[concurrency-interest] Spin Loop Hint support: Draft JEP proposal

Doug Lea dl at cs.oswego.edu
Sat Oct 24 18:09:44 UTC 2015

Here's one more attempt to explain why it would be a good idea
to place, name, and specify this method in a way that is more
general than "call this method only if you want a PAUSE instruction
on a dedicated multicore x86":

On 10/15/2015 01:23 PM, Gil Tene wrote:

> I also don't think that the "…momentarily unable to progress until the
> occurrence of one or more actions of one or more other threads. " is true:
> while (!(done || (count++ > threshold))) { spinLoopHint(); } can progress
> without any action by any other thread.

OK, this needs better wording to rule out silly interpretations
about loop bounds. See below.

> As noted in my proposed JavaDoc, I see the primary indication of the hint to
> be that the reaction time to events that would cause the loop to exit (e.g.
> in nanosecond units) is more important to the caller than the speed at which
> the loop is executing (e.g. in "number of loop iterations per second" units).

Sure. This can also be stated:

class Thread { ...
   * A hint to the platform that the current thread is momentarily
   * unable to progress until the occurrence of one or more actions of
   * one or more other threads (or that its containing loop is
   * otherwise terminated).  The method is mainly applicable in
   * spin-then-block constructions entailing a bounded number of
   * re-checks of a condition, separated by spinYield(), followed if
   * necessary with use of a blocking synchronization mechanism.  A
   * spin-loop that invokes this method on each iteration is likely to
   * be more responsive than it would otherwise be.
   public static void spinYield();

> Anyone running indefinite spin loops on a uniprocessor deserves whatever they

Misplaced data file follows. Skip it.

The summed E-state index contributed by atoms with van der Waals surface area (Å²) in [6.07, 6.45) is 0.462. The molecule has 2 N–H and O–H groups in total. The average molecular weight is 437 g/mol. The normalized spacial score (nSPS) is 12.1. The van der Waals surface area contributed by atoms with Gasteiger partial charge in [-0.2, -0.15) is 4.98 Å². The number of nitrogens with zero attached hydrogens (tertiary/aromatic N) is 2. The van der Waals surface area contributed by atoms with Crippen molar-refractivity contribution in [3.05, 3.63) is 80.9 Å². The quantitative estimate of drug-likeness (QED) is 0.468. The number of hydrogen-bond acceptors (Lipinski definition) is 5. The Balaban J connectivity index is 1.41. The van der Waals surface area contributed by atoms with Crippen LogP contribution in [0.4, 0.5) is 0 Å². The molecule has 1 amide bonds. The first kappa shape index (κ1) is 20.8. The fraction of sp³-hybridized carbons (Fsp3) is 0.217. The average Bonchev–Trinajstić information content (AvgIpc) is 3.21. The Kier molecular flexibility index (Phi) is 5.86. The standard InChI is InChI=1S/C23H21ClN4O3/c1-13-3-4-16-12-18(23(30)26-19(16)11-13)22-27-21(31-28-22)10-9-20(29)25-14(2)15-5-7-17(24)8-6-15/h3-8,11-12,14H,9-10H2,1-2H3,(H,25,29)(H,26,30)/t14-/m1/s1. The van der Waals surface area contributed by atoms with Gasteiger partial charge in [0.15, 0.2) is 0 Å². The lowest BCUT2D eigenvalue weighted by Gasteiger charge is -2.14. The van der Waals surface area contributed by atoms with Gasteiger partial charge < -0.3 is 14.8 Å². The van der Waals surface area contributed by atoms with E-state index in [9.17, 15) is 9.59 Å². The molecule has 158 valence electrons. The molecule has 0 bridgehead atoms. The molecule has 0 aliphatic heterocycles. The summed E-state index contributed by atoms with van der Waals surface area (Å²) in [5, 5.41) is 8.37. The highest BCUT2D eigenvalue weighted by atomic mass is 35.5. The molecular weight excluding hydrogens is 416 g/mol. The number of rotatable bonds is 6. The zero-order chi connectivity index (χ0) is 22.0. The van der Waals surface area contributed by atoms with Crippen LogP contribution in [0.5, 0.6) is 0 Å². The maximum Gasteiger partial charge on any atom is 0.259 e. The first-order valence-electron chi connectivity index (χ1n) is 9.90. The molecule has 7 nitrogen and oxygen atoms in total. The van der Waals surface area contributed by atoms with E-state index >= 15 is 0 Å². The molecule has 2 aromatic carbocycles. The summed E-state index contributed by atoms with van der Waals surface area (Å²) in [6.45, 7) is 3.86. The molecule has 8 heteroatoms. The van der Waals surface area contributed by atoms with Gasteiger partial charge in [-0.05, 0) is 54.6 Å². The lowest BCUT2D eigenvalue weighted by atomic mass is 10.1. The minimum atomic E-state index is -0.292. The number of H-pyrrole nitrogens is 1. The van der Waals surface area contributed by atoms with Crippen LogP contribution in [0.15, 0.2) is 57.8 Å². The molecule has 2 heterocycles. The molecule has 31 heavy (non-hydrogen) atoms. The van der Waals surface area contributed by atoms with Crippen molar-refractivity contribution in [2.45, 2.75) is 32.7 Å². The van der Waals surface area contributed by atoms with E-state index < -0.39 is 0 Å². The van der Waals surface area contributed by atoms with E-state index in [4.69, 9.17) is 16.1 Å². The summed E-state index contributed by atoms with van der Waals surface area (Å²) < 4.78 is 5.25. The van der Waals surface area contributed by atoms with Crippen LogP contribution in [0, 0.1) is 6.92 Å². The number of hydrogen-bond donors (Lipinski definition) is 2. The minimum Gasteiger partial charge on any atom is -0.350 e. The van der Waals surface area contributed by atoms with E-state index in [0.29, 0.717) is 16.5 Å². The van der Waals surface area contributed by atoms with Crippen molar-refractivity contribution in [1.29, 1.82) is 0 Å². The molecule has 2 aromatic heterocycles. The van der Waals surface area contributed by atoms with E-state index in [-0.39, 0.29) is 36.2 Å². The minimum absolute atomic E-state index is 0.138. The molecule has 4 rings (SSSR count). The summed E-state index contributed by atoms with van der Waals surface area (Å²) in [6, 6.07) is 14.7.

> get. Yielding in order to help them out is not mercy. Let Darwin take care of
> them instead.
> But indefinite user-mode spinning on many-core systems is a valid and common
> use case (see the disruptor link in my previous e-mail).

> In such situations the spinning loop should just be calling yield(), or
> looping for a very short count (like your magic 64) and then yielding. A
> "magically choose for me whether reaction time or throughput or being nice to
> others is more important" call is not a useful hint IMO.
> Like in my uniprocessor comment above, any program spinning indefinitely (or
> for a non-trivial amount of time) with load > # cpus deserves what it gets.

The main problem here is that there are no APIs reporting whether
load > # cpus, and no good prospects for them either, especially
considering the use of hypervisors (that may intentionally mis-report)
and tightly packed cloud nodes where the number of cpus currently
available to a program may depend on random transient effects of
co-placement with other services running on that node.

And given that programmers cannot portably comply, the method must
allow implementations that take the best course of action known to the JVM.

Despite all of the above, I agree that an OK initial hotspot implementation
is just to emit PAUSE if on x86 else no-op. It might be worth then
experimenting with randomized branching etc on other platforms, and
someday further exploring some cheap form of load detection, perhaps
kicking in only upon repeated invocation.


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